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7 Things You Should Know for World Breastfeeding Week

By HERWriter
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7 Things You Should Know During World Breastfeeding Week famveldman/Fotolia

World Breastfeeding Week runs from August 1 to 7, 2016. In the interests of increasing awareness about breastfeeding and for greater knowledge and peace of mind for breastfeeding mothers, we've compiled a list of things everyone should know about breastfeeding babies.

1) WHO encourages breastfeeding for a long time

The World Health Organization recommends that a mother breastfeed exclusively for six months, and then accompanied with introduction of suitable solids till the age of two or even older.

2) Breast milk can change

The color of your milk can be affected by what you eat? The color of the foods you eat can show up in your breastmilk. The food you eat can have impact on your baby in other ways too, like a belly ache, gas or a diaper rash.

I personally saw this, when I took a brewer's yeast supplement while breastfeeding. I was fine but I observed astonishing infant flatulence that disappeared when I quit taking the brewer's yeast.

If a mother has an alcoholic beverage, her milk will end up with alcohol in it. The simplest way around this is not to drink till you are no longer breastfeeding.

If that's not an option, timing when you have a drink can make a difference in whether or not your baby will also be sharing it. Generally, alcohol will stay in your system for two or three hours after you've had a drink.

3) One breast can supply more than the other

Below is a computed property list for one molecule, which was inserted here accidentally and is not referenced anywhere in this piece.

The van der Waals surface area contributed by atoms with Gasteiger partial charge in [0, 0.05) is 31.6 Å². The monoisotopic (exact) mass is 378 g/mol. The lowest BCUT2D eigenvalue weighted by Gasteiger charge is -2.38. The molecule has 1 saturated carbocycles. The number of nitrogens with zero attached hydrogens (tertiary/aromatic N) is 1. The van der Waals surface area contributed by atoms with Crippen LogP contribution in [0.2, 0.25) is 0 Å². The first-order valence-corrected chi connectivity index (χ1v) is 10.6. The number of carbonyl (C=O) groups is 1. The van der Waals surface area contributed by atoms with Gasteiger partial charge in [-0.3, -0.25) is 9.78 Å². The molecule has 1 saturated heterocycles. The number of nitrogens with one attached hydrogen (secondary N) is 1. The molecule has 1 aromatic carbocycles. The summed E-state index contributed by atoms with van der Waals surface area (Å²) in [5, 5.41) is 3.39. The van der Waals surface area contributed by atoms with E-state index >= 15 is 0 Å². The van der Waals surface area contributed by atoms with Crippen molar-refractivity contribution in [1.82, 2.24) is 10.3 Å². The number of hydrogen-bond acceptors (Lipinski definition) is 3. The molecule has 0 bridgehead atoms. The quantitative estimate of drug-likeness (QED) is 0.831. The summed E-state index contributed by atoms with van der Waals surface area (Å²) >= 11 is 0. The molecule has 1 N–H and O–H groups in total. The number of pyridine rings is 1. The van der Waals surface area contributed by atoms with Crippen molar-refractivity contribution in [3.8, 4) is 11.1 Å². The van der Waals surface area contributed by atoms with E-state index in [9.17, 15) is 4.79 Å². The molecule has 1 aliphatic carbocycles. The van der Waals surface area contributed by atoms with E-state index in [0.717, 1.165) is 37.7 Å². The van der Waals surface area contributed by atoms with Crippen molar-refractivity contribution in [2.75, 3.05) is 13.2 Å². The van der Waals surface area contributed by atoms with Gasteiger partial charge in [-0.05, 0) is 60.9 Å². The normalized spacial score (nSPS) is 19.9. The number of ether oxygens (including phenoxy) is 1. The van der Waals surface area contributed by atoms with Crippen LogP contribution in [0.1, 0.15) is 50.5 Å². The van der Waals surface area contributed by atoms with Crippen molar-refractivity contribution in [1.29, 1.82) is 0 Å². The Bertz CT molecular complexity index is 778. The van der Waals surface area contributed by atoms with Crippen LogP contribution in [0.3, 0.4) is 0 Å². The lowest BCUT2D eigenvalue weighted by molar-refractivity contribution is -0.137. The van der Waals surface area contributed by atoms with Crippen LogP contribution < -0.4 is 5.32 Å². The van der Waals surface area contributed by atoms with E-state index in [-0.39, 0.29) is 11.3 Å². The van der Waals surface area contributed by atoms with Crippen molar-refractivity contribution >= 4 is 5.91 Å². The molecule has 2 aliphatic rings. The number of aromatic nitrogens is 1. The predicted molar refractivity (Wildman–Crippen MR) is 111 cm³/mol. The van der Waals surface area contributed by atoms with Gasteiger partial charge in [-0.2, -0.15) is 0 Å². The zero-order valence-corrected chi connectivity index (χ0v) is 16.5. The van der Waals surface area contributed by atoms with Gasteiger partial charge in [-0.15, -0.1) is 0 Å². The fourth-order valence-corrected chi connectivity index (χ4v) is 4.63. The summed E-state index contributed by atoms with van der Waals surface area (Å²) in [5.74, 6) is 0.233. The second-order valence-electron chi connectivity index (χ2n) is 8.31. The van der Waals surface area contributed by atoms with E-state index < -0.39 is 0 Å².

It's not unusual for breasts to be different sizes, whether a woman is nursing or not. It's also not unusual for one breast to provide more milk than the other. One side may contain more glandular tissue than the other, the theory goes.

It's also not unusual for a baby to have a "favorite" side, and if more feeding is done from that breast, it can also end up with a greater supply of milk.

4) Breastfeeding can contribute to cramping

These are actually good cramps. They are an indication that your uterus is shrinking back to normal due to the release of oxytocin while breastfeeding. Often these cramps accompany your letdown of milk.

5) You may be producing more milk than you think

7 Things You Didn't Know About Breastfeeding. Huffingtonpost.com.au. Retrieved August 2, 2016.

Low milk supply. Thewomens.org.au. Retrieved August 2, 2016. 

Is My Baby Getting Enough Milk? NBCI.ca.  Retrieved August 2, 2016. 

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We value and respect our HERWriters' experiences, but everyone is different. Many of our writers are speaking from personal experience, and what's worked for them may not work for you. Their articles are not a substitute for medical advice, although we hope you can gain knowledge from their insight.



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